The other two top documented motivators of hate crimes were sexual orientation (27%) and religion (20%).


In 2017, there were a total of 17,306 domestic violence incidences -- an increase of 4 percent from 2016.  The highest number of reported incidences were in Chula Vista, with 1,331; a change of 5 percent from the previous year.

"Law enforcement agencies also track domestic violence incidents, some of which are included in the previously reported numbers in this bulletin. For example, a domestic violence incident could include a Part I violent crime (e.g., aggravated assault) or some type of property crime (e.g., burglary). Since 1986, when mandatory reporting was enacted, the number of domestic violence incidents has varied from 11,414 in that year to a high of 29,306 in 1994," the report said.


Last year's 80 homicides marked the first decrease after three years of a gradual increase. 

SANDAG says nearly half of the reported cases were related to an argument, 18 percent to domestic violence, and 13 percent to gangs.

"The other nine homicides in 2017 where motive could be determined included five tied to drugs and four to robbery," the report said.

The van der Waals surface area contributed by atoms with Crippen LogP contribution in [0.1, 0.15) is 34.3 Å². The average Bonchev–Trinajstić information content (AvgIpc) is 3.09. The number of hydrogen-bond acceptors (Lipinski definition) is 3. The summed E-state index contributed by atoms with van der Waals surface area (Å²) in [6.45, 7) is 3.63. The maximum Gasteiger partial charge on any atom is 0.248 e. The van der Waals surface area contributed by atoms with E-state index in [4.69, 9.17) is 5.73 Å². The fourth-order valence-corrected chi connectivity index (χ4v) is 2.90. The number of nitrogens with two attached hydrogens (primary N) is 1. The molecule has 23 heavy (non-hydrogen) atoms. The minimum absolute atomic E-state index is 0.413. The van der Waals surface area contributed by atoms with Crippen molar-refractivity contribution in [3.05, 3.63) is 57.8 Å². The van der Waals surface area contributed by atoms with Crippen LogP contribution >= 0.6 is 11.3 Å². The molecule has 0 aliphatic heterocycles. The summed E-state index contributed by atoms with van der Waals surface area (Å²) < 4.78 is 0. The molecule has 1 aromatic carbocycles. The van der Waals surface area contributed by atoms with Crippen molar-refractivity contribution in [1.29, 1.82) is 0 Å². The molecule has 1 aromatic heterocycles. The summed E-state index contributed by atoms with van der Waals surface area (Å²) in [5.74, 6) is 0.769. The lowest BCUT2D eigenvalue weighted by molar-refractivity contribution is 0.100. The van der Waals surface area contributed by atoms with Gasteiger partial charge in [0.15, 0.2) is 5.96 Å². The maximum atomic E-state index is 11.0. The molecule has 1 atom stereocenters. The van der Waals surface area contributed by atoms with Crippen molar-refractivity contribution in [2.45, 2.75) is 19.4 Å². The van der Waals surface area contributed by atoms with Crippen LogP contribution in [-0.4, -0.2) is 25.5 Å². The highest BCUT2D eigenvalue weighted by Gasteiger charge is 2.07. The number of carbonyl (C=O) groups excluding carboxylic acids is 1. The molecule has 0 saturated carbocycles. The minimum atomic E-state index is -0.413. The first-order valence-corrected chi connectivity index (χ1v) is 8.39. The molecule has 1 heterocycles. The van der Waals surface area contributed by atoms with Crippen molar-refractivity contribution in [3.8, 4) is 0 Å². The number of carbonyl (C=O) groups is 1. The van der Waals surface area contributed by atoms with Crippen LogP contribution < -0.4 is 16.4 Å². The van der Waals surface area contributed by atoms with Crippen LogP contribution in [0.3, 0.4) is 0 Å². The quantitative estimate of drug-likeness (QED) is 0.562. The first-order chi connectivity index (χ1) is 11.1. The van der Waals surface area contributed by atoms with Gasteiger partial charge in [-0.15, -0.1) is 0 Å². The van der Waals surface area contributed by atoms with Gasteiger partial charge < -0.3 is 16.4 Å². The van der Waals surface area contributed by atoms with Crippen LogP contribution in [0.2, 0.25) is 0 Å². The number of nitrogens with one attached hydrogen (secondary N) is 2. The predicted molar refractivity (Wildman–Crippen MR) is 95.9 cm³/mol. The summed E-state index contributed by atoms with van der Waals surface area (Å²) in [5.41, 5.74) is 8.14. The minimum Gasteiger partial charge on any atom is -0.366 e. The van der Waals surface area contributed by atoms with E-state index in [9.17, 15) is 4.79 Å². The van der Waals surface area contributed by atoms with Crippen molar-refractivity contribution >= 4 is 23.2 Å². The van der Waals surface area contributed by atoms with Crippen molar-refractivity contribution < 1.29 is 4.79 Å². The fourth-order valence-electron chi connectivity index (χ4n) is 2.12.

The City of San Diego led the region with 35 homicides in 2017, followed by Oceanside (9), and Spring Valley, Vista and Valley Center with four each. Chula Vista, the region's second largest city, recorded two homicides.

The number of homicides in the San Diego region peaked at 278 in 1991.


Violent crimes against San Diego residents 60 and older increased by 20 percent, according to the report.  The report says there were 838 crimes against seniors including 13 homicides, 25 rapes, 210 robberies, and 590 aggravated assaults.

Additional research showed that while the increase may be due to the growing number of 60-year-old residents in our region -- up 20% percent -- it was not the sole reason.  Seniors are targeted because they are less likely to report a crime against them.

"That is also the reason why the increase in violent crimes against seniors is important to note. According to national sources, older adults may be less likely to recover from and to report their victimization," Burke added.  

"With the jump in the number of violent crimes against seniors and an aging population, it is important that we work together to bring attention to this issue, as well as how this group may become property crime victims."